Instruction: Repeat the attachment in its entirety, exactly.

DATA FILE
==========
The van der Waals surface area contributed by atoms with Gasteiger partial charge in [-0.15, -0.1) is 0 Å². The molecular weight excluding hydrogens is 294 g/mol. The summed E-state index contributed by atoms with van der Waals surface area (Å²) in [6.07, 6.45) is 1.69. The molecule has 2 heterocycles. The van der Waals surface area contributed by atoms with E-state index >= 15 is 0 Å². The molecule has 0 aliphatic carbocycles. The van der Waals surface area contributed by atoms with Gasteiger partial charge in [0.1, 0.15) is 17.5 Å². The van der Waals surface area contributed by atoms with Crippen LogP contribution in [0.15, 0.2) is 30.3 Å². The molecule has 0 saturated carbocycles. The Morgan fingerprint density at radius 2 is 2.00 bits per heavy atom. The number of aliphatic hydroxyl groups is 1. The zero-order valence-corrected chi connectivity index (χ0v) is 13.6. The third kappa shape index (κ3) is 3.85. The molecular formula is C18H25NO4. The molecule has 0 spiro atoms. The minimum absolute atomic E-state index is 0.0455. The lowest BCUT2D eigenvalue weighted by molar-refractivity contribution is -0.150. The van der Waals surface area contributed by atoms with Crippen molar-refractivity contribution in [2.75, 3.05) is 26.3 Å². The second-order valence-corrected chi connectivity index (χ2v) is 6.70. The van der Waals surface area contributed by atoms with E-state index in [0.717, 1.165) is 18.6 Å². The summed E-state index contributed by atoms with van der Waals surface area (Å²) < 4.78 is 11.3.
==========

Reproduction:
The van der Waals surface area contributed by atoms with Gasteiger partial charge in [-0.15, -0.1) is 0 Å². The molecular weight excluding hydrogens is 294 g/mol. The summed E-state index contributed by atoms with van der Waals surface area (Å²) in [6.07, 6.45) is 1.69. The molecule has 2 heterocycles. The van der Waals surface area contributed by atoms with E-state index >= 15 is 0 Å². The molecule has 0 aliphatic carbocycles. The van der Waals surface area contributed by atoms with Gasteiger partial charge in [0.1, 0.15) is 17.5 Å². The van der Waals surface area contributed by atoms with Crippen LogP contribution in [0.15, 0.2) is 30.3 Å². The molecule has 0 saturated carbocycles. The Morgan fingerprint density at radius 2 is 2.00 bits per heavy atom. The number of aliphatic hydroxyl groups is 1. The zero-order valence-corrected chi connectivity index (χ0v) is 13.6. The third kappa shape index (κ3) is 3.85. The molecular formula is C18H25NO4. The molecule has 0 spiro atoms. The minimum absolute atomic E-state index is 0.0455. The lowest BCUT2D eigenvalue weighted by molar-refractivity contribution is -0.150. The van der Waals surface area contributed by atoms with Crippen molar-refractivity contribution in [2.75, 3.05) is 26.3 Å². The second-order valence-corrected chi connectivity index (χ2v) is 6.70. The van der Waals surface area contributed by atoms with E-state index in [0.717, 1.165) is 18.6 Å². The summed E-state index contributed by atoms with van der Waals surface area (Å²) < 4.78 is 11.3.